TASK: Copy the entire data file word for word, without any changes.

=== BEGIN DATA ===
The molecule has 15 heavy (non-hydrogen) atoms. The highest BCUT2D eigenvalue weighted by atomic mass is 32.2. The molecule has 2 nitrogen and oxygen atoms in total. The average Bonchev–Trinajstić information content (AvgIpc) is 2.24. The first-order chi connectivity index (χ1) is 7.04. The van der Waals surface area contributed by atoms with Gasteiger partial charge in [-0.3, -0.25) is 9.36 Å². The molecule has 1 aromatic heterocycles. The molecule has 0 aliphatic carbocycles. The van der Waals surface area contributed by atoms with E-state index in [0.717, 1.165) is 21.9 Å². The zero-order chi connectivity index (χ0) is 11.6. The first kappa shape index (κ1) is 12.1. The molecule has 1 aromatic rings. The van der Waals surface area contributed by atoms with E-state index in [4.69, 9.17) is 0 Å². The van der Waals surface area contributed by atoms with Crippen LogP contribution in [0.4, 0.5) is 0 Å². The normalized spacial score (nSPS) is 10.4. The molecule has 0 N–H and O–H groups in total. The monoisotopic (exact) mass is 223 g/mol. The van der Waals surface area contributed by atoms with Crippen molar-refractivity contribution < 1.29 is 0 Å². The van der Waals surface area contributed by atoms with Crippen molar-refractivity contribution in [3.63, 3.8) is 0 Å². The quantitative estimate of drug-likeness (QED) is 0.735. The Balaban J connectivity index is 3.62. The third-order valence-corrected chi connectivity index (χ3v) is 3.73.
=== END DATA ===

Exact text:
The molecule has 15 heavy (non-hydrogen) atoms. The highest BCUT2D eigenvalue weighted by atomic mass is 32.2. The molecule has 2 nitrogen and oxygen atoms in total. The average Bonchev–Trinajstić information content (AvgIpc) is 2.24. The first-order chi connectivity index (χ1) is 7.04. The van der Waals surface area contributed by atoms with Gasteiger partial charge in [-0.3, -0.25) is 9.36 Å². The molecule has 1 aromatic heterocycles. The molecule has 0 aliphatic carbocycles. The van der Waals surface area contributed by atoms with E-state index in [0.717, 1.165) is 21.9 Å². The zero-order chi connectivity index (χ0) is 11.6. The first kappa shape index (κ1) is 12.1. The molecule has 1 aromatic rings. The van der Waals surface area contributed by atoms with E-state index in [4.69, 9.17) is 0 Å². The van der Waals surface area contributed by atoms with Crippen LogP contribution in [0.4, 0.5) is 0 Å². The normalized spacial score (nSPS) is 10.4. The molecule has 0 N–H and O–H groups in total. The monoisotopic (exact) mass is 223 g/mol. The van der Waals surface area contributed by atoms with Crippen molar-refractivity contribution < 1.29 is 0 Å². The van der Waals surface area contributed by atoms with Crippen molar-refractivity contribution in [3.63, 3.8) is 0 Å². The quantitative estimate of drug-likeness (QED) is 0.735. The Balaban J connectivity index is 3.62. The third-order valence-corrected chi connectivity index (χ3v) is 3.73.